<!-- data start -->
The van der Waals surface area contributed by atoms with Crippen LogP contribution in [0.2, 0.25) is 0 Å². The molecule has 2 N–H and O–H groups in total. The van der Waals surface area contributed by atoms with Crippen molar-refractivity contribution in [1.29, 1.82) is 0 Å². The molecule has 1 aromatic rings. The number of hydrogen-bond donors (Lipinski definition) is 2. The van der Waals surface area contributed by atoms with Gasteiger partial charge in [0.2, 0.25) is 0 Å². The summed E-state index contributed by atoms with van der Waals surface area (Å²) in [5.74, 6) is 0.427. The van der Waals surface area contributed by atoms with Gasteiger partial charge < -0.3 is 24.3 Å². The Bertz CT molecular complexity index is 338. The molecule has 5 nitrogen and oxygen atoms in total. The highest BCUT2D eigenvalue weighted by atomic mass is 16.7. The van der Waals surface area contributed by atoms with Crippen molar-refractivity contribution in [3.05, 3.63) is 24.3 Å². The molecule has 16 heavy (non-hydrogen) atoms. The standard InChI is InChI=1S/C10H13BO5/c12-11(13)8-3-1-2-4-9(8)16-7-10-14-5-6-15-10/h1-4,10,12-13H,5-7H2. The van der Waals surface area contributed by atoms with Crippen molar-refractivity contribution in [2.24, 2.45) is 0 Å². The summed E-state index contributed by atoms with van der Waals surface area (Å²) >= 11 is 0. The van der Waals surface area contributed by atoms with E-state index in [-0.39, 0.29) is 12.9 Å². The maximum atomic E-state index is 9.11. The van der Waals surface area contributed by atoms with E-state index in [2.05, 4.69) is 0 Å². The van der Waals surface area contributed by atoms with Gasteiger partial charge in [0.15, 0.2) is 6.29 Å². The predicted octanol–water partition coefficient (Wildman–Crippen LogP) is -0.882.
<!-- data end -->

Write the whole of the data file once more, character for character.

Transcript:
The van der Waals surface area contributed by atoms with Crippen LogP contribution in [0.2, 0.25) is 0 Å². The molecule has 2 N–H and O–H groups in total. The van der Waals surface area contributed by atoms with Crippen molar-refractivity contribution in [1.29, 1.82) is 0 Å². The molecule has 1 aromatic rings. The number of hydrogen-bond donors (Lipinski definition) is 2. The van der Waals surface area contributed by atoms with Gasteiger partial charge in [0.2, 0.25) is 0 Å². The summed E-state index contributed by atoms with van der Waals surface area (Å²) in [5.74, 6) is 0.427. The van der Waals surface area contributed by atoms with Gasteiger partial charge < -0.3 is 24.3 Å². The Bertz CT molecular complexity index is 338. The molecule has 5 nitrogen and oxygen atoms in total. The highest BCUT2D eigenvalue weighted by atomic mass is 16.7. The van der Waals surface area contributed by atoms with Crippen molar-refractivity contribution in [3.05, 3.63) is 24.3 Å². The molecule has 16 heavy (non-hydrogen) atoms. The standard InChI is InChI=1S/C10H13BO5/c12-11(13)8-3-1-2-4-9(8)16-7-10-14-5-6-15-10/h1-4,10,12-13H,5-7H2. The van der Waals surface area contributed by atoms with Crippen molar-refractivity contribution in [2.24, 2.45) is 0 Å². The summed E-state index contributed by atoms with van der Waals surface area (Å²) >= 11 is 0. The van der Waals surface area contributed by atoms with E-state index in [-0.39, 0.29) is 12.9 Å². The maximum atomic E-state index is 9.11. The van der Waals surface area contributed by atoms with E-state index in [2.05, 4.69) is 0 Å². The van der Waals surface area contributed by atoms with Gasteiger partial charge in [0.15, 0.2) is 6.29 Å². The predicted octanol–water partition coefficient (Wildman–Crippen LogP) is -0.882.